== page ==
Trip Start Apr 20, 2012
120Trip End Sep 01, 2012
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Loaded up, sun shining and moods high we set off for Assategue Island and the ponies. We stopped in at the Ranger Station where Lily found and used her pocket money to buy two books; Misty of Chincoteague and Stormy, Misty's Foal. We also found out that by completing an activity book the kids could get sworn in as Junior Rangers and earn badges. This was a double bonus, something for the kids to receive, and something to keep them entertained.
On the road over to Assateague Island we had to slow Odie to a crawl as a large snapping turtle was crossing the road
We then started down the Life of the Forest walk and halfway down the walk we could see ponies in the distance. Sure enough, we had found some of the Wild Ponies of Assateague. According to Uncle Pete, they are one of the only remaining herds of wild horses in America. They were off in the distance but we snapped several shots and were amazed at the few that appeared to be standing in the middle of the bay. It was at this point that the kids started to become very excited about the big adventure we were on. They didn't seem to be fully grasping it until the ponies were sighted but now they turned around and started saying things like: "thanks for this Mum and Dad" or "this is so cool!"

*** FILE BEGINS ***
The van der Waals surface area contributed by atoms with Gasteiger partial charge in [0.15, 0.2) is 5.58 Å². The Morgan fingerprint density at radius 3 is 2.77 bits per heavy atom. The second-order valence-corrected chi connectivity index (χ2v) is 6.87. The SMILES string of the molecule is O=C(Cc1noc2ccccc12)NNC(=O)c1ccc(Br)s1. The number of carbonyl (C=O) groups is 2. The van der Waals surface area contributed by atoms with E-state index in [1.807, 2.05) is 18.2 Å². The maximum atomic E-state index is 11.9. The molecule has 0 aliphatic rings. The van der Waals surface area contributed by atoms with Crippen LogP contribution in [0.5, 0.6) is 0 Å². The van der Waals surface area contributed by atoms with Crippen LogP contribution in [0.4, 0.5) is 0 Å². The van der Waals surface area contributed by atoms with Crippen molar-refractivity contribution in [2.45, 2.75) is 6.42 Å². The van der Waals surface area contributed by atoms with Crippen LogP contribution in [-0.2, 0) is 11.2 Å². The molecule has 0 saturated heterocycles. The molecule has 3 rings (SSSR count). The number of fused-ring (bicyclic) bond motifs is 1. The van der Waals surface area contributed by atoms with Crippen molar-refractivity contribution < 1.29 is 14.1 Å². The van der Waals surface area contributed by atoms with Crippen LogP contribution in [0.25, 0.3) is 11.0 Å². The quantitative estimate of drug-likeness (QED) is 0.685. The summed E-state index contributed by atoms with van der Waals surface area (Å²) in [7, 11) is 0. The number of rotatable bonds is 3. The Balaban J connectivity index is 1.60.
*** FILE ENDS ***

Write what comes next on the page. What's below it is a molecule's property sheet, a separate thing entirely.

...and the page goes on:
On the drive to the Life of the Marsh walk we saw a tiny snapping turtle crossing the road
A quick picnic lunch on the beach by the Atlantic Ocean and then we checked back in at the Ranger Station where the kids earned their Junior Ranger badge. They had to raise their hands and make a pledge which included protecting Assateague and promising to brush their teeth and be good for their parents. As we explained to the Rangers all about the trip we were on, they kept telling the kids how lucky they were. Maybe it is beginning to sink in for them.
I could write lots about the next 6 hours which included fighting all sorts of rush hour traffic and the frustration of trying to make progress to Shenandoah National Park, but with much cursing and swearing (most of it confined to Tim's head) we made it to the entrance of Shenandoah park just as dusk was settling in. It took about an hour to drive to the campground, but this was punctuated by multiple sightings of whitetail deer, AND…..Tim's (he was blown away and couldn't stop talking about how lucky they were) and the others most exciting and rare animal sighting so far, a bobcat crossing the road. It crossed the road right in front of our car and sat on a hillside for about 5 seconds before disappearing into the bush. WOW is all we can say. Telling a ranger about it the next day, she said she had worked in the park full-time for 16 years and had only had 10 sightings in that time.
We made it to our campsite quite late and by the time we had pitched the tent and fed everybody, it was 9:30 and quite cold. We jumped into bed and after swaddling Jess in multiple layers of down jackets, she warmed up and we all went to sleep.